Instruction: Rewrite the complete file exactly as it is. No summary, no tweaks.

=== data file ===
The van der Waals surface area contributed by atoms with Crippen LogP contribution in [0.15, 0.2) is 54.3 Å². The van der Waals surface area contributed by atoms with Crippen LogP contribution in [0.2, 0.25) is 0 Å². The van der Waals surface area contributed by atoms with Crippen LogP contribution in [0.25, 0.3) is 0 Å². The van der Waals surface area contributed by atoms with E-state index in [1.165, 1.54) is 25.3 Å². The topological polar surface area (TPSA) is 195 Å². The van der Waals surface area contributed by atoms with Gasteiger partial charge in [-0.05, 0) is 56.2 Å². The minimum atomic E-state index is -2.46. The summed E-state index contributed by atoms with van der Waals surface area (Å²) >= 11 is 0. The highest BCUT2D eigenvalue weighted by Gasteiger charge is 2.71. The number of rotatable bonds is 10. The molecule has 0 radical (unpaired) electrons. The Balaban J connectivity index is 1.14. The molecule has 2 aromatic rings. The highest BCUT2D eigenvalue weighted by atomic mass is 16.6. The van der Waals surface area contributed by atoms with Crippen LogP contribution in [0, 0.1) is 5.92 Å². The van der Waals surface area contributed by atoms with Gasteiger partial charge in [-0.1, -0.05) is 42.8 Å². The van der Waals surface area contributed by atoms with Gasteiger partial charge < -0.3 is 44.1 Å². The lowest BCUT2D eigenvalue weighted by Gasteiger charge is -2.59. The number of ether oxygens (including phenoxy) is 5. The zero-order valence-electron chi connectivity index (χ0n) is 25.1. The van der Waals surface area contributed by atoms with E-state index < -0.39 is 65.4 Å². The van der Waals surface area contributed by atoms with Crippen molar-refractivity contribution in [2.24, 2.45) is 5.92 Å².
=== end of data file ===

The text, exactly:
The van der Waals surface area contributed by atoms with Crippen LogP contribution in [0.15, 0.2) is 54.3 Å². The van der Waals surface area contributed by atoms with Crippen LogP contribution in [0.2, 0.25) is 0 Å². The van der Waals surface area contributed by atoms with Crippen LogP contribution in [0.25, 0.3) is 0 Å². The van der Waals surface area contributed by atoms with E-state index in [1.165, 1.54) is 25.3 Å². The topological polar surface area (TPSA) is 195 Å². The van der Waals surface area contributed by atoms with Gasteiger partial charge in [-0.05, 0) is 56.2 Å². The minimum atomic E-state index is -2.46. The summed E-state index contributed by atoms with van der Waals surface area (Å²) >= 11 is 0. The highest BCUT2D eigenvalue weighted by Gasteiger charge is 2.71. The number of rotatable bonds is 10. The molecule has 0 radical (unpaired) electrons. The Balaban J connectivity index is 1.14. The molecule has 2 aromatic rings. The highest BCUT2D eigenvalue weighted by atomic mass is 16.6. The van der Waals surface area contributed by atoms with Crippen LogP contribution in [0, 0.1) is 5.92 Å². The van der Waals surface area contributed by atoms with Gasteiger partial charge in [-0.1, -0.05) is 42.8 Å². The van der Waals surface area contributed by atoms with Gasteiger partial charge < -0.3 is 44.1 Å². The lowest BCUT2D eigenvalue weighted by Gasteiger charge is -2.59. The number of ether oxygens (including phenoxy) is 5. The zero-order valence-electron chi connectivity index (χ0n) is 25.1. The van der Waals surface area contributed by atoms with E-state index < -0.39 is 65.4 Å². The van der Waals surface area contributed by atoms with Crippen molar-refractivity contribution in [2.24, 2.45) is 5.92 Å².